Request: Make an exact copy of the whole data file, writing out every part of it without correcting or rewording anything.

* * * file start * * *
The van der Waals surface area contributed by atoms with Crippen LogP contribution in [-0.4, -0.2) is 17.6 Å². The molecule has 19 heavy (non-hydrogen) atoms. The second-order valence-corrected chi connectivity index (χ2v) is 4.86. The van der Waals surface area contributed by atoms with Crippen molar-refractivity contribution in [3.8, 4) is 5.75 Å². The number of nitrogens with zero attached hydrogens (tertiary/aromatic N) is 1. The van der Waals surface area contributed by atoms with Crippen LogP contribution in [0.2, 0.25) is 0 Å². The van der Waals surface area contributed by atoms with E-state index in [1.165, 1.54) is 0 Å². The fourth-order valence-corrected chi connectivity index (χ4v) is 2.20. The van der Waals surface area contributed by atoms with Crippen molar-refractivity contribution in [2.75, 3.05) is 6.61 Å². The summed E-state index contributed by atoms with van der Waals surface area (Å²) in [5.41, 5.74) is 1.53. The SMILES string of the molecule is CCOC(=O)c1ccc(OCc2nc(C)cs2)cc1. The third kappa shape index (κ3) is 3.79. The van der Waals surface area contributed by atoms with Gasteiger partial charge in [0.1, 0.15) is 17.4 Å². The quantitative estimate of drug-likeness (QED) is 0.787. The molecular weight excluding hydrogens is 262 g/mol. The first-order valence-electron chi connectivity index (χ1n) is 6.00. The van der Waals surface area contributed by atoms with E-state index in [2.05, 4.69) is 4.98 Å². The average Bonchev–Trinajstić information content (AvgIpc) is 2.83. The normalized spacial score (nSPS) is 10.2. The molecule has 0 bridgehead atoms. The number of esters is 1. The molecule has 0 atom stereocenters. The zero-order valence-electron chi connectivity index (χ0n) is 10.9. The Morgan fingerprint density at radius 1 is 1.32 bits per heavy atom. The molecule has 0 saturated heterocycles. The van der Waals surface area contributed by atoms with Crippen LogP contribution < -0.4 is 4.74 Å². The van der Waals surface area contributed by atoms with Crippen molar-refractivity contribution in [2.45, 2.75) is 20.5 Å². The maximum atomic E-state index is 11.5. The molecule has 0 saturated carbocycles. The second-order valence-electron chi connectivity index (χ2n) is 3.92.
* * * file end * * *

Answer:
The van der Waals surface area contributed by atoms with Crippen LogP contribution in [-0.4, -0.2) is 17.6 Å². The molecule has 19 heavy (non-hydrogen) atoms. The second-order valence-corrected chi connectivity index (χ2v) is 4.86. The van der Waals surface area contributed by atoms with Crippen molar-refractivity contribution in [3.8, 4) is 5.75 Å². The number of nitrogens with zero attached hydrogens (tertiary/aromatic N) is 1. The van der Waals surface area contributed by atoms with Crippen LogP contribution in [0.2, 0.25) is 0 Å². The van der Waals surface area contributed by atoms with E-state index in [1.165, 1.54) is 0 Å². The fourth-order valence-corrected chi connectivity index (χ4v) is 2.20. The van der Waals surface area contributed by atoms with Crippen molar-refractivity contribution in [2.75, 3.05) is 6.61 Å². The summed E-state index contributed by atoms with van der Waals surface area (Å²) in [5.41, 5.74) is 1.53. The SMILES string of the molecule is CCOC(=O)c1ccc(OCc2nc(C)cs2)cc1. The third kappa shape index (κ3) is 3.79. The van der Waals surface area contributed by atoms with Gasteiger partial charge in [0.1, 0.15) is 17.4 Å². The quantitative estimate of drug-likeness (QED) is 0.787. The molecular weight excluding hydrogens is 262 g/mol. The first-order valence-electron chi connectivity index (χ1n) is 6.00. The van der Waals surface area contributed by atoms with E-state index in [2.05, 4.69) is 4.98 Å². The average Bonchev–Trinajstić information content (AvgIpc) is 2.83. The normalized spacial score (nSPS) is 10.2. The molecule has 0 bridgehead atoms. The number of esters is 1. The molecule has 0 atom stereocenters. The zero-order valence-electron chi connectivity index (χ0n) is 10.9. The Morgan fingerprint density at radius 1 is 1.32 bits per heavy atom. The molecule has 0 saturated heterocycles. The van der Waals surface area contributed by atoms with Crippen LogP contribution < -0.4 is 4.74 Å². The van der Waals surface area contributed by atoms with Crippen molar-refractivity contribution in [2.45, 2.75) is 20.5 Å². The maximum atomic E-state index is 11.5. The molecule has 0 saturated carbocycles. The second-order valence-electron chi connectivity index (χ2n) is 3.92.